Broad Match keywords are the just the phrase with no brackets or symbols. Using Broad Match keywords in your Google Ads campaign is like playing Russian roulette with 5 bullets. You may get lucky, but the dog-gone game is going to kill you.
This is can be a bit confusing but it works like this:
Broad Match = Roofing Contractor
Broad Match Modified = +Roofing +Contractor
Phrase Match = “Roofing Contractor”
Exact Match = [Roofing Contractor]
For Broad Match your ad will show up for people searching for a roofing contractor, but it will show up for sexy roofing contractor pictures or even similar phrases like roofing boots.
Broad Match Modified is a bit better, it tells Google to show the ad if BOTH words are anywhere in the search query. These include best boots for roofing contractors.
Phrase Match give one a lot more control. This lets Google know to only show your ad to people who used your exact keyword (or close variations of it) somewhere in their query. If your phrase match keyword is “roofing contractor” then your ad will show to people that search for a “roofing contractors in Boston”. You can potentially get some wild variations in here too, but an extensive negative list will keep some of the riff raff out of your campaign,
Exact match When you use an exact match keyword, your ad will show up for people who type in that exact keyword (or close variations of it) and nothing else. This match type will limit your impressions the most, so use it with caution. The impressions you do get, however, will be highly targeted, so they’ll be more valuable than the impressions you’d get from a broad match keyword.
When you starting a campaign and worried about your budget, use just phrase and exact match types.
Ok, I totally realize this last one seems counter-intuitive but hear me out. In roofing campaigns, and in any high dollar niche this is perhaps one of the biggest mistakes people make. Google Ads is a pay to play marketplace. It is an Auction so the more you bid you increase the opportunities of your ads to show.
Now certainly there are some quality issues that when patched up can help you decrease ad spend but the bottom line you can spend some cash.
To illustrate my point think of a high roller in Las Vegas and how they the casino treats them differently from the little old lady from Peoria playing nickel slots. The high roller gets a better room (often for free), drinks, meals, tickets to a show, and our friend from Peoria gets well—nothing (well I hope she’ll take home a few stories to tell her car pool friends).
Not spending enough is one of the most common mistakes I see in Roofing campaigns and that critical mistake is actually costing your more money.
When conducting an audit I will often hear, but dude I only can afford to spend $50 a day. Remember you are rewarded by how well your campaigns perform so if you exhaust your budget by 10:00 every day Google is going to treat you like the lady from Peoria because that $50 a day won’t even buy you a single conversion. If your account doesn’t produce results you going to pay even more for your clicks and driving your lead generation machine even deeper into the ditch.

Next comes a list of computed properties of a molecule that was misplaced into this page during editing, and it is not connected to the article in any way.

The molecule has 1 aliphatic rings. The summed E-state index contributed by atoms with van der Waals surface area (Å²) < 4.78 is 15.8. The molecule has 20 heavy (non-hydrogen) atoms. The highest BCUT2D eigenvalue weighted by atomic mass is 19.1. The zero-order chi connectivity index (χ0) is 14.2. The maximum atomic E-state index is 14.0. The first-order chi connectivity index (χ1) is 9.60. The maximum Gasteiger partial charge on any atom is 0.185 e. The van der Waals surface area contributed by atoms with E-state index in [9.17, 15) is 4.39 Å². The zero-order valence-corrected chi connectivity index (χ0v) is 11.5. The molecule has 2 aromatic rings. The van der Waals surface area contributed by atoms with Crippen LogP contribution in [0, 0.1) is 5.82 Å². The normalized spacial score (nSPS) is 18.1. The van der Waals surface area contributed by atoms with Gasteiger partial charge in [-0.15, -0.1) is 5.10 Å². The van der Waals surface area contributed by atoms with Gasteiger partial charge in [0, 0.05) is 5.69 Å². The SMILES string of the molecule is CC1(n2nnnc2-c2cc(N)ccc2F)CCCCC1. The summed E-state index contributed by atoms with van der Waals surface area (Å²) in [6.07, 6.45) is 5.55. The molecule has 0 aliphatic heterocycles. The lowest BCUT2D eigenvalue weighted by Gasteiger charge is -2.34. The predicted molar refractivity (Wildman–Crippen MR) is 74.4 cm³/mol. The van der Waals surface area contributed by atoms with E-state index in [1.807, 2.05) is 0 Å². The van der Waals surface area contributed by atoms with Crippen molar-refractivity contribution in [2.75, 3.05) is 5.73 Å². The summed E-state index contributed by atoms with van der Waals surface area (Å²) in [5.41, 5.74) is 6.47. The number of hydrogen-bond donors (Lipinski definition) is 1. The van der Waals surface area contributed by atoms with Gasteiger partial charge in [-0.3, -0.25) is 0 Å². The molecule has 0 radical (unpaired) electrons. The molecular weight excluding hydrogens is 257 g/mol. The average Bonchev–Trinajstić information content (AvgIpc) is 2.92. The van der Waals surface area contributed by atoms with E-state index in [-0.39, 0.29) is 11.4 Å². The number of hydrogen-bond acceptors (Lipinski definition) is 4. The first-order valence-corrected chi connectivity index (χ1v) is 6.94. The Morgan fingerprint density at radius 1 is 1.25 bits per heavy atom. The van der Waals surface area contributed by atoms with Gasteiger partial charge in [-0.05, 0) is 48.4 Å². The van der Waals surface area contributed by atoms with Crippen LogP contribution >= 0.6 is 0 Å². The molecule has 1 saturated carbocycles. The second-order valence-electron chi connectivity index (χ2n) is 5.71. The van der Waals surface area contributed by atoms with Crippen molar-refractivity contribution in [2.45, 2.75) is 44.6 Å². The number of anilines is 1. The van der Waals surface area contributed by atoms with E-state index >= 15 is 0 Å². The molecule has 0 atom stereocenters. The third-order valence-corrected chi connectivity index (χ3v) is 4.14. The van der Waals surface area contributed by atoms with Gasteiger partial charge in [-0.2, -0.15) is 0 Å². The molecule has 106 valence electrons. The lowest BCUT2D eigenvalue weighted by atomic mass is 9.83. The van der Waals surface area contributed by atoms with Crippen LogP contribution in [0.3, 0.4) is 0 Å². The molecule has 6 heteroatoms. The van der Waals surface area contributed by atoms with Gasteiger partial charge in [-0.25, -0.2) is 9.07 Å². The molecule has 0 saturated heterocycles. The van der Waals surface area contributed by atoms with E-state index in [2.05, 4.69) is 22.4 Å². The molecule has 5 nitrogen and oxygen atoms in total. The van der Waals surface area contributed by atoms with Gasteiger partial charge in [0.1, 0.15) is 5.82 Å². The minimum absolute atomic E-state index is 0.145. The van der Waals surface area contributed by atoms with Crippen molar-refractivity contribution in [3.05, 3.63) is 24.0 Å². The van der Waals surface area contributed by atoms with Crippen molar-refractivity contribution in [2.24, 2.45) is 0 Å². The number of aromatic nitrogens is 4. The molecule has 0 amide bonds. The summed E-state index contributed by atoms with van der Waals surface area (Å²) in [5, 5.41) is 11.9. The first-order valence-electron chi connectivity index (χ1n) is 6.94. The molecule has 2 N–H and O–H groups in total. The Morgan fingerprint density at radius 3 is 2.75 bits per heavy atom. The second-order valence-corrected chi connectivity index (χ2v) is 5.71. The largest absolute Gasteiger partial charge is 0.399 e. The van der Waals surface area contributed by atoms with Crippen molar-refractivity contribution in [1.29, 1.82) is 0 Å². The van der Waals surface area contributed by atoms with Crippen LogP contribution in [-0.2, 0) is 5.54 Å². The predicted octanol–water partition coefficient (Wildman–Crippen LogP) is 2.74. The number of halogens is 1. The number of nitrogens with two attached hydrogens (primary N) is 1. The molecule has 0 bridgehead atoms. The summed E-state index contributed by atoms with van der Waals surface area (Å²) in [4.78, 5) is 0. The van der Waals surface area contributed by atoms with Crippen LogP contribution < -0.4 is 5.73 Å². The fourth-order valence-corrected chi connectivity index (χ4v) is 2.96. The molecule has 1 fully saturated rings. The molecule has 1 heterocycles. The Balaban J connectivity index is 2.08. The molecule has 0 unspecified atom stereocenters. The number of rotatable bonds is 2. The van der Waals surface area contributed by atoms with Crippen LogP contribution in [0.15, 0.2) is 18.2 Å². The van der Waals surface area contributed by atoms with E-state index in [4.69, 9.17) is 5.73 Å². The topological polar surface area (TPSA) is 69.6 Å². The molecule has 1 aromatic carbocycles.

Now think about this, remember I said most companies run their ads every day. $50 a day times 30 in a month is $1500 a month, which is actually more than enough money to get plenty of Google love.
Cut your ads back to M-F and just show the ads during business hours. This would give you an advertising schedule of 22 days a month. That gets your daily budget up to $68 a day. That’s enough to get a conversion every day. Google is going to START to show you some love.
Oh but wait, I have another juicy expert tip so hold the phone right there….
Remember I said you need to test the crap out of everything. Part of that testing may be to see which days or hold on which time blocks convert the best.
What if you tested the crap out of your schedule and found that you produced the most conversions on Tuesday, Thursday and Friday morning. Cut your ad schedule back to just the best converting days. So now you have ads running on basically 11 days a month and your budget is now $136 a day. Your account will not be limited by budget, because you set the schedule, you will get numerous conversions each day the ad runs, and well basically Google is going to love you!
While most companies struggle to make Google Ads work, but most roofing businesses can succeed by fixing a few common mistakes. Whether it’s setting up a great tracking program, eliminating useless keywords, creating a holistic landing page strategy or simply giving the account the attention it deserves, these problems can be overcome with a little extra effort.
If you want to learn more about how we can….. jump on my schedule and I will walk you through all the your campaign.